The federal government has asked the Supreme Court of Canada to put the brakes on the impending decriminalization of a key law that would permit a form of living off the avails of prostitution.
A 30-day stay the Ontario Court of Appeal imposed last month when it rewrote the law’s pimping provision will end within days unless the Supreme Court intervenes.
In its landmark decision, a five-judge panel of the provincial appeals court was also unanimous in removing prohibitions on keeping a brothel – a measure that takes effect in 11 months. The court said that it is senseless to have a law that compels prostitutes to work in dangerous isolation given that prostitution itself is legal. It granted prostitutes the right to set up brothels and hire staff to protect them.
It allowed the Crown one victory in the constitutional challenge of the law, ruling in a 3-2 split that communicating for the purposes of prostitution will remain illegal.
The landmark decision is binding on Ontario courts and sets up a final showdown at the Supreme Court of Canada next fall or in early 2013.
The expiration of the 30-day delay on the revision of the pimping provision to target only those who live off the avails of prostitution “in circumstances of exploitation” imparted a sense of urgency to the government’s formal request for leave to appeal the ruling.
Prosecutor Michael Morris raised the spectre of neighbourhoods being frequented by prostitutes and their bodyguards. He said that the impending “regulatory void” will permit prostitutes, bodyguards, drivers and booking agents to go about their business openly.
“If the stay is not extended, the public interest, communities and neighbourhoods and the proper administration of justice will suffer irreparable harm,” Mr. Morris said. “It does so without affording any opportunity for the various levels of government to legislate in response to address the consequences and prevent any resulting harms.”
However, a lawyer for the three sex workers behind the constitutional challenge of the prostitution law’s provisions accused the government of sitting on its hands since the Ontario decision was rendered on March 28.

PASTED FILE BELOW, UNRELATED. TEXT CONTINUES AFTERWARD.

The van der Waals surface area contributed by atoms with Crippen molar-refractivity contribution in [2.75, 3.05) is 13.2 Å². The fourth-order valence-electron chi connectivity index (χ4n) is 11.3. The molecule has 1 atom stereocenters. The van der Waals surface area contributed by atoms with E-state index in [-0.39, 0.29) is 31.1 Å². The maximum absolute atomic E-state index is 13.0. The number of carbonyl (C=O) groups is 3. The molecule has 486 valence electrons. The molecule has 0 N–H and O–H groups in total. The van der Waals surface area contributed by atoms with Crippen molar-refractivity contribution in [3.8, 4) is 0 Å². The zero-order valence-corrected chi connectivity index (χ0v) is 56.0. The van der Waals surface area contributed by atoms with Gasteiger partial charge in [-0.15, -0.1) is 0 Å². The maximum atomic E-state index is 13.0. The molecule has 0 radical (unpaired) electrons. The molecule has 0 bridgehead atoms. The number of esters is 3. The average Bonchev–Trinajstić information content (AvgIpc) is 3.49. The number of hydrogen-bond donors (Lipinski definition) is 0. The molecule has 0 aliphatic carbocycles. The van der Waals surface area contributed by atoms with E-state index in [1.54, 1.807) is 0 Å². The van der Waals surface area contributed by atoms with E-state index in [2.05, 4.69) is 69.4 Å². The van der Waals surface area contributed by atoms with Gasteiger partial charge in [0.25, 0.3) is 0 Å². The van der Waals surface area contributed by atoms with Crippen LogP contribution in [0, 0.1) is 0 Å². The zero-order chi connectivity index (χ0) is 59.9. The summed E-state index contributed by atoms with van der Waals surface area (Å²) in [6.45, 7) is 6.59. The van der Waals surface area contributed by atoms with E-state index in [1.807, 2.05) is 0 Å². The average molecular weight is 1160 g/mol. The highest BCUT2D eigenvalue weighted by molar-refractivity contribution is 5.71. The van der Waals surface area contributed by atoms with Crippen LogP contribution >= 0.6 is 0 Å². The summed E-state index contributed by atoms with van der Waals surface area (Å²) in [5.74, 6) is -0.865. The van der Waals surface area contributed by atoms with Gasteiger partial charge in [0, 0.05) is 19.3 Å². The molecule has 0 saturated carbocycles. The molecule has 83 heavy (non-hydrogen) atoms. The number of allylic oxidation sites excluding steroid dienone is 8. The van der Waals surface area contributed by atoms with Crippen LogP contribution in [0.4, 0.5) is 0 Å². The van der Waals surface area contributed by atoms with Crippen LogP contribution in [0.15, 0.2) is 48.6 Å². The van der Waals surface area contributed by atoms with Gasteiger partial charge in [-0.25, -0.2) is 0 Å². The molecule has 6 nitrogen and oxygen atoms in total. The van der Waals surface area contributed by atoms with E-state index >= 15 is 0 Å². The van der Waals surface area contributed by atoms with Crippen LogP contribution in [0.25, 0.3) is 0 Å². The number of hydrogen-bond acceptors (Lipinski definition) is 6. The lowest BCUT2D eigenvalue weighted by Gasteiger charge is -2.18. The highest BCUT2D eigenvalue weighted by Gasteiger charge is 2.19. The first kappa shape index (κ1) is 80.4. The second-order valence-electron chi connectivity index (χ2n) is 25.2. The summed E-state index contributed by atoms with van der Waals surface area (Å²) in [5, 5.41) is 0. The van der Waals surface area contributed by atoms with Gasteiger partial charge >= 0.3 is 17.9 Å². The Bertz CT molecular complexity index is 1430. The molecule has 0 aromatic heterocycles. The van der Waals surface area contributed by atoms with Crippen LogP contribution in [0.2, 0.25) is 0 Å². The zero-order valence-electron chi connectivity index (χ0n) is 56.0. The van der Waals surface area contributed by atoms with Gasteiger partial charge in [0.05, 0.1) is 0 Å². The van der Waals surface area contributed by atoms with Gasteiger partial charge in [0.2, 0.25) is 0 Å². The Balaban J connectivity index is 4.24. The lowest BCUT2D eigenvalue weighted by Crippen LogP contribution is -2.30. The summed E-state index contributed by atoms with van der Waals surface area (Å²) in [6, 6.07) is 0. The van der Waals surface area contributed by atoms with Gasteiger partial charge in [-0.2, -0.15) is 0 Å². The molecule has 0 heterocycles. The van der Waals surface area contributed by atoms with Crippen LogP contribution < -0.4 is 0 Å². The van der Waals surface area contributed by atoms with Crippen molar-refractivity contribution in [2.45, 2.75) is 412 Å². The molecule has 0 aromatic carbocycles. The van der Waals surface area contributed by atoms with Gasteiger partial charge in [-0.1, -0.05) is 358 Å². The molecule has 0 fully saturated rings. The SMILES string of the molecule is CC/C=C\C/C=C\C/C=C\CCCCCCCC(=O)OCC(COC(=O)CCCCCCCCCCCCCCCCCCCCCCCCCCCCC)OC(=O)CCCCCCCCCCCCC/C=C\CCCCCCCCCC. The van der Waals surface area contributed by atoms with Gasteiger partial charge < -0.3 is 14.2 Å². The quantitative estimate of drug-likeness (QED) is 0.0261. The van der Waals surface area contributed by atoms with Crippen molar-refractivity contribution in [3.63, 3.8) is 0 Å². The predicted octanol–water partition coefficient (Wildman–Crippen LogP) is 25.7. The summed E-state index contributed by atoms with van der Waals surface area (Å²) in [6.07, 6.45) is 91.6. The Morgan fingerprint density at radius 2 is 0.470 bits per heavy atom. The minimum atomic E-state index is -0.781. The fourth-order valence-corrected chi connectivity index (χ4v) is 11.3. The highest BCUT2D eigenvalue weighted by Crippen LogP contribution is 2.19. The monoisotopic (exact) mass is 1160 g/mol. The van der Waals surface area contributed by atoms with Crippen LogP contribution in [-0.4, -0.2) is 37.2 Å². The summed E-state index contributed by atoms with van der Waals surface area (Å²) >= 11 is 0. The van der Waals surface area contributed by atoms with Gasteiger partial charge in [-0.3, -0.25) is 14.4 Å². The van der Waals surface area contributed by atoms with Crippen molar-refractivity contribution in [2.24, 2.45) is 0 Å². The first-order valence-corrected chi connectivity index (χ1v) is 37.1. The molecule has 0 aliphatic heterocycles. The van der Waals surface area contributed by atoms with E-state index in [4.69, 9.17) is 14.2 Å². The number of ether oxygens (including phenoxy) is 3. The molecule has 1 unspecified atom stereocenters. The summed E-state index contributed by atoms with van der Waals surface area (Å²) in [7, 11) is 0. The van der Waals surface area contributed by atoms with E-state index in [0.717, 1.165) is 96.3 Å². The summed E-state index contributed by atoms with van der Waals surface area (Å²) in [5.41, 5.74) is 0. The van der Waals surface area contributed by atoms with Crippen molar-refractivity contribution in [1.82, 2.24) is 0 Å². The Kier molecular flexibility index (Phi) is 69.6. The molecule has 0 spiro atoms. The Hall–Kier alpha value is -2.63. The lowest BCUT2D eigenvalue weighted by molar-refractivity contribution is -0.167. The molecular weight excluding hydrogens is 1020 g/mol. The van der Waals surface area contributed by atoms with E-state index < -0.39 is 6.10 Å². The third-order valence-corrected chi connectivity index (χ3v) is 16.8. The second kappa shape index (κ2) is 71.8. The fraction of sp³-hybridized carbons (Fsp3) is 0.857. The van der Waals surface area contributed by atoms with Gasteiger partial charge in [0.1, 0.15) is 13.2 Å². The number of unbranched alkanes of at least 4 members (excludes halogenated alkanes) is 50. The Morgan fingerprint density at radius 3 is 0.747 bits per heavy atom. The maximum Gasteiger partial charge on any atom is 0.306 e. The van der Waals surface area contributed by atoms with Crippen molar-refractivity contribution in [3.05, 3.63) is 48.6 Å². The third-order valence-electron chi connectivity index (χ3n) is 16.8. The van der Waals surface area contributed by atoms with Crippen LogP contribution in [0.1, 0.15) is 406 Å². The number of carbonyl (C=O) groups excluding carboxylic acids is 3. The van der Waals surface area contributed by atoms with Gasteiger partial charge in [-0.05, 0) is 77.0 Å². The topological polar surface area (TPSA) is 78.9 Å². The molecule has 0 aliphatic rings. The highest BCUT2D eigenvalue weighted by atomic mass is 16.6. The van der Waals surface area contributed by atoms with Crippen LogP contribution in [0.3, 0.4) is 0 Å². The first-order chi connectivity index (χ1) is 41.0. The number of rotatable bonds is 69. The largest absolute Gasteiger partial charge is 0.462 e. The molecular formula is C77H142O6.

In documents filed at the Supreme Court, lawyer Alan Young said that the government’s “11th-hour request” has made it virtually impossible for his clients to provide a meaningful response, cross-examine Crown experts or provide evidence to support their arguments.
“It is submitted that this late request also puts this Honourable Court in the difficult position of making a decision, even a temporary one, on the basis of a fragmented and potentially misleading record,” said Prof. Young, who teaches law at York University’s Osgoode Hall Law School.
The Ontario Court of Appeal concluded that the brothel and pimping laws combine to create grave dangers for prostitutes. They reasoned that they prevent prostitutes from congregating in the safety of a brothel or hiring staff to protect them from dangerous clients.
Prof. Young emphasized that any delays in executing the Ontario decision will add to the dangers that the court found prostitutes face.
He also said that the ruling does not prevent police from acting to stop violent or exploitive pimps or prevent human smuggling or underage prostitution.
Addressing the overall need for the Supreme Court to hear the case, Mr. Morris said it raises a matter of national importance. He said that the Ontario judgment represented, “a fundamental shift in criminal law and social policy.”
By deciding what aspects of the prostitution laws are or are not constitutional, Mr. Morris said, the litigation goes to the heart of Parliament’s ability to create and enforce laws dealing with complex social problems.
He also warned that the prostitution laws will be applied inconsistently from one province to another if the Supreme Court does not act to clear up the confusion.
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